In the latter, Haneke is just focusing on them while there’s chatter in the background with Amadou’s mother constantly interfering as she is trying to get her word as it play into not just her lack of rationality but her own ideas of superstitions becoming disconnected with reality considering that there is an element of racism involved in what Amadou’s brother is dealing with. The usage of long shots are also in simple moments such as Georges talking to his father about Jean as well as a discomforting moment at a metro where Anne is harassed by an Arab while an elderly Arab watches in disgust. It is a moment that showcases the chaos of modern attitudes but also the fact that modern attitudes don’t last as there is always some act of kindness that occur no matter how different people are whether in social classes or in ethnic backgrounds. Overall, Haneke crafts an evocative yet confrontational film about people’s lack of communication with one another in pre-Millennium Europe.
Cinematographer Jurgen Jurges does brilliant work with the film’s cinematography in its approach to realism as it emphasizes less on style but rather capture something at the moment while also showcasing scenes in the film that Anne is making to be more stylized in its look. Editors Karin Hartusch, Nadine Muse, and Andreas Prochaska do excellent work with the editing as it has some rhythmic cuts for a few vignettes in the opening and closing scenes as well as a few bits such as Georges’ slideshow of what he captured at Kosovo. Production designer Emmanuel de Chauvigny and set decorator Laurence Vendroux do amazing work with the look of the apartment that Anne lives in along with messier apartment that Georges live in that is a sharp contrast to the more cramped and poorer homes that Maria and Amadou and his family live in. Costume designer Francoise Clavel does nice work with the costumes as it is largely straightforward with a lot of loose clothing from Anne that she is wearing as it play into the idea that she might be pregnant during a conversation with Georges at a supermarket (though Binoche was pregnant during filming).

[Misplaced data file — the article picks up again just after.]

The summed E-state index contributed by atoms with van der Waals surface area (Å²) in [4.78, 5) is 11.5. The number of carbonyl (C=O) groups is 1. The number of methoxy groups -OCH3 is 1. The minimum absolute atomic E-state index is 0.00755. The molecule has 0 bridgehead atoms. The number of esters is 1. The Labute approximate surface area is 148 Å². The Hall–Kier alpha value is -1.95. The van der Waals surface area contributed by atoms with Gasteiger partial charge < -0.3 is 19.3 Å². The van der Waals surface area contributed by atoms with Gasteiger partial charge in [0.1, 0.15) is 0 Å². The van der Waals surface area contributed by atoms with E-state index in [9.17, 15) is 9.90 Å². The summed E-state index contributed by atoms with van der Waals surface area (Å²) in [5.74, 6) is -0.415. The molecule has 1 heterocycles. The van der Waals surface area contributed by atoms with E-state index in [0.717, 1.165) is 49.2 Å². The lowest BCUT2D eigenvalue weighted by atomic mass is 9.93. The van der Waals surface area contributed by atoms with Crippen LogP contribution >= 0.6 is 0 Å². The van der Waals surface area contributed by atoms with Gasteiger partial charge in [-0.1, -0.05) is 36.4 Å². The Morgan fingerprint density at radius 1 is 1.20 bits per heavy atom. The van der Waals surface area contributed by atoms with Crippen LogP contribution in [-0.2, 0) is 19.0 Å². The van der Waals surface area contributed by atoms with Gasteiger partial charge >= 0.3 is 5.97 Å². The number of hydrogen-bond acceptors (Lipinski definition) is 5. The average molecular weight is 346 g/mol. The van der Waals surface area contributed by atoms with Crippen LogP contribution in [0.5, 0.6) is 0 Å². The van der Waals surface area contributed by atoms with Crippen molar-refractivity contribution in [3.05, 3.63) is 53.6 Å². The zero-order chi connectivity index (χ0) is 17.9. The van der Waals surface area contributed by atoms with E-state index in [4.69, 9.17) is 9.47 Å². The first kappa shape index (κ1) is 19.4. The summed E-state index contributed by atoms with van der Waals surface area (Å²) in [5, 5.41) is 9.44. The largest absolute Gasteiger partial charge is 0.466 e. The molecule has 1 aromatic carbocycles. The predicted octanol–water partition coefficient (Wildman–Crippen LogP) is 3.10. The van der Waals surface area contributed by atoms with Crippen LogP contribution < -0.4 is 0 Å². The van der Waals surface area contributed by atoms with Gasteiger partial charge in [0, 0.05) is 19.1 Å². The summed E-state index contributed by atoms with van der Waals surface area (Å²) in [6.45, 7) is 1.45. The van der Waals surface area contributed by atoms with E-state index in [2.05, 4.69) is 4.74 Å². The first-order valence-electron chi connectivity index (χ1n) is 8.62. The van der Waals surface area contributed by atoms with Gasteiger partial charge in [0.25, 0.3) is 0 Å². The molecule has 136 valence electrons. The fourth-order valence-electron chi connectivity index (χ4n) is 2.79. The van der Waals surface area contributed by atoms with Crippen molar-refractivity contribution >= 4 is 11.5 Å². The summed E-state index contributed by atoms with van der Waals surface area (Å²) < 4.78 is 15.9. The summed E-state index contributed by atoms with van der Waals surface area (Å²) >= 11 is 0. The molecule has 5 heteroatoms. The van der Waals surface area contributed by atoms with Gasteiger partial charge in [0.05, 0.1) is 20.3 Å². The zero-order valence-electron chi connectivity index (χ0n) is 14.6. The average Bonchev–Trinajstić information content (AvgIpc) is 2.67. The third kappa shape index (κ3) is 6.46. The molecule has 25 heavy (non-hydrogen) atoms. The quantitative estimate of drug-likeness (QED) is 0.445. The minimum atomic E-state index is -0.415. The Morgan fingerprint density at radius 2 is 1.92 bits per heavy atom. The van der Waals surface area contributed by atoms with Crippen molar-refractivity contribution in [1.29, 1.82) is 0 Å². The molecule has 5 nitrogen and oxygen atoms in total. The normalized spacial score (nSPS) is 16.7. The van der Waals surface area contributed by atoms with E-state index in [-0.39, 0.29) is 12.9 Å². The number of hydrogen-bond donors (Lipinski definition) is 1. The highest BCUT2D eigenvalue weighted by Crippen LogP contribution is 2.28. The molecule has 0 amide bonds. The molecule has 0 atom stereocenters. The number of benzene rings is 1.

The sound work of Jean-Pierre Laforce and Guillaume Sciama is superb in capturing many of the natural elements on location including the drumline rehearsals as it help maintain an air of realism into the film. The film’s music by Giba Goncalves is wonderful as it is mainly a drumline piece that only appears in two segments with one being a rehearsal and the other being the main performance as the music would appear in a couple of vignettes towards the end as it play into some of the dramatic chaos.
The casting by Kris Portier de Bellair is fantastic from Andree` Tansy as an elderly neighbor of Georges, Florence Loiret as Amadou’s date at a restaurant that Anne and Georges were eating at, Nathalie Richard and Arsinee Khanjian as a couple of friends Anne eats with at that dinner, Aissa Maiga as Amadou’s sister, Marc Duret as the policeman in the main fight, Walide Afkir as a young Arab who harasses Anne at the metro, Maurice Benichou as the old Arab who defends Anne, Didier Flamand as a film director on the film Anne is working with, and Bruno Todeschini as Anne’s co-star in the film she is working on. The performances of Bob Nicolescu as Dragos and Crenguta Hariton Stoica as Irina are terrific as a couple of Romanians that Maria knows as the former wants to help her get back to France while the other is a relative who is getting married and thinks Maris is making a mistake in trying to go back to France. Guessi Diakite-Goumdo is fantastic as Amadou’s younger yet deaf sister who is seen in the film’s opening sequence and as part of the drumline.